The Most Telling Moments From the E. Jean Carroll–Donald Trump Depositions

The writer and the former president have discussed the allegations at stake in revealingly different ways.

Photo of Trump on the left; photo of E. Jean Carroll on the right
Photo-illustration by The Atlantic. Sources: Sal Loeb / AFP / Getty; New York Daily News / Getty.

Donald Trump, who is accused of rape, will likely not appear in court to defend himself against the charge. The former president declined the chance to appear at the trial that begins today, he explained through his lawyer, because of the “logistical burdens” his presence would place on the courthouse and on New York City, where the civil proceeding is taking place. It seems he does not want to be an inconvenience.

But Trump will be an unavoidable presence as the trial unfolds. The writer E. Jean Carroll is suing him for damages related to the allegation she made in 2019, which he has vehemently denied: that Trump, encountering her in a New York City department store in the 1990s, led her into a dressing room and raped her. At issue in the trial are defamation and battery—the latter claim made possible by a New York State law that provides a one-year window for adult victims of sexual assault to file civil claims after the criminal statute of limitations has expired. Carroll is also suing Trump in a separate defamation case, based on the disparaging comments he made in response to her accusation; the path of that case may depend in part on the outcome of the current trial. Jury selection will begin today, with arguments expected throughout the week.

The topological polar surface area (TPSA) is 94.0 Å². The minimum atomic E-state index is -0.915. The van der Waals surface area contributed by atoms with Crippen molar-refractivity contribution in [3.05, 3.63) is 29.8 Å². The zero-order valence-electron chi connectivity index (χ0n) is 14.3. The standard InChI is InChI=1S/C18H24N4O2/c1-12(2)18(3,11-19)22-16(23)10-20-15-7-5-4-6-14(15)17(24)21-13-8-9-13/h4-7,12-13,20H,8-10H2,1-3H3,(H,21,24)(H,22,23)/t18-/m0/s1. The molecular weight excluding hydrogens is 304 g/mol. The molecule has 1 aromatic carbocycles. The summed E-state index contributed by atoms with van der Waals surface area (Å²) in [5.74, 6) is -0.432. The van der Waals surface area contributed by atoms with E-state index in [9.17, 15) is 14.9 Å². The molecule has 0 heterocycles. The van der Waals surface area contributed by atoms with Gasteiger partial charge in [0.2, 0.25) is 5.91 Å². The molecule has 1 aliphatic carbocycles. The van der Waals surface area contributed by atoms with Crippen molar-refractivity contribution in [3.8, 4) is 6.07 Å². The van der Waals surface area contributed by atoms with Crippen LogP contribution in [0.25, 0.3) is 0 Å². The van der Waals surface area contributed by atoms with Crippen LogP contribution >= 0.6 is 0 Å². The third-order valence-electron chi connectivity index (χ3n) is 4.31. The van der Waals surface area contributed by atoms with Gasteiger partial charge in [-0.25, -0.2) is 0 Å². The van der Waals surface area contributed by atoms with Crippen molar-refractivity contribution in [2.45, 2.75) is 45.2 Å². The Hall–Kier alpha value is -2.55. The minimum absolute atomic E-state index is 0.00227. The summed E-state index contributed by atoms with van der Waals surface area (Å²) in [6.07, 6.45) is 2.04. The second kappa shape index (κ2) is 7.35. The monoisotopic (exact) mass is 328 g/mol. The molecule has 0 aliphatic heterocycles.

Trump has tried to dismiss Carroll’s claims in both the narrow sense—his lawyers tried and failed to get both cases dismissed—and the broad. You could read the empty excuse Trump offered for his non-appearance at the trial in a similar vein: as an extension of efforts he has made to minimize Carroll’s accusation, undermine her credibility, and paint her story as a hoax. Trump has made those attempts not merely in public statements but also in sworn testimony. In January, Lewis Kaplan, the federal judge hearing both of Carroll’s cases, ordered a partial unsealing of depositions that both Carroll and Trump had given in October 2022 for the defamation suit. The portions of the transcripts made available detail the contested events of that day as well as their public aftermath. In them, Trump repeats his familiar insults. But he also acknowledges, seemingly in spite of himself, the gravity of Carroll’s claim. “She’s accusing me of rape—of raping her, the worst thing you can do, the worst charge,” Trump says. In testimony that found the former president ranting, rambling, and generally resisting the word rape itself, this was a rare moment of clarity.